S. Africa doctors absolved of role in Biko death
Johannesburg — South African medical regulatory authorities finally have decided not to take any disciplinary action against three physicians who attended black consciousness leader Steve Biko before he died in police custody.
The move comes almost three years after Mr. Biko's passing and apparently means that no one will be punished for his death.
The black leader, founder of a non-violent movement that eventually claimed thousands of followers in this racially divided country, died of head injuries sustained while he was being questioned by South African security police in September 1977.
An inquest conducted by the South African government subsequently found that no one was to blame for his death.
The decision not to discipline three physicians who attended Mr. Biko while in detention was taken by the South African Medical and Dental Council at a meeting in Pretoria on June 17.
Opposition parliamentarian Helen Suzman termed the decision "unbelievable. . . . It reflects very badly on the council and the medical profession as a whole in South Africa," she said.
The move comes despite evidence that Mr. Biko suffered serious injuries to the head and other parts of the body while in police custody, and was left on the floor of his cell, naked and shackled. According to evidence made public at the inquest, various of the three doctors -- Ivor Lang, Benjamin Tucker, and Colin Hersch -- did not ask questions about Mr. Biko's head injuries, did not give him regular medical checkups after he was injured, issued incorrect medical reports, and ignored signs of brain damage as he lay suffering.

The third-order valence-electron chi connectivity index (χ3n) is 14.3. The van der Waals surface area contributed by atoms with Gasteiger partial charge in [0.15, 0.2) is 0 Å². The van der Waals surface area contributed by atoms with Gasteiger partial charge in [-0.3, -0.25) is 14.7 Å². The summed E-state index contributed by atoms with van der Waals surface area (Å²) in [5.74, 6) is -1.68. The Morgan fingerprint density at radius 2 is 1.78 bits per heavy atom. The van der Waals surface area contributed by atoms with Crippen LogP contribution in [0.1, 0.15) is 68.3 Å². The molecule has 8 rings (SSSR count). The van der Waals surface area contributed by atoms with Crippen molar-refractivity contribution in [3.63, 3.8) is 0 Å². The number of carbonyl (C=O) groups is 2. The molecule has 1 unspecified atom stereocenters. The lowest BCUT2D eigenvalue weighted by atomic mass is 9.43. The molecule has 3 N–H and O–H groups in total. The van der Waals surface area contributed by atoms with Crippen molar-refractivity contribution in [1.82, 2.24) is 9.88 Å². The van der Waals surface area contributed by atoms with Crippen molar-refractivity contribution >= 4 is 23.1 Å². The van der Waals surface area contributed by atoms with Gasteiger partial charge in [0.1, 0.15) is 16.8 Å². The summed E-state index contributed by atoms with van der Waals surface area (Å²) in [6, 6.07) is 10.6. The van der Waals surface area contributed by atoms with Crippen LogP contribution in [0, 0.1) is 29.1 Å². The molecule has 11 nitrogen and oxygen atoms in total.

As his condition deteriorated, Mr. Biko was carried, still naked, in the back of a Land Rover truck on a 680- mile overnight trip to the South African capital of Pretoria. Shortly after he arrived, he died.
A number of international agencies have pushed to cut ties with South African medical organizations over the council's earlier refusal to discipline the three physicians. The latest decision, which most observers here view as final, is likely to revive the issue in world medical circles.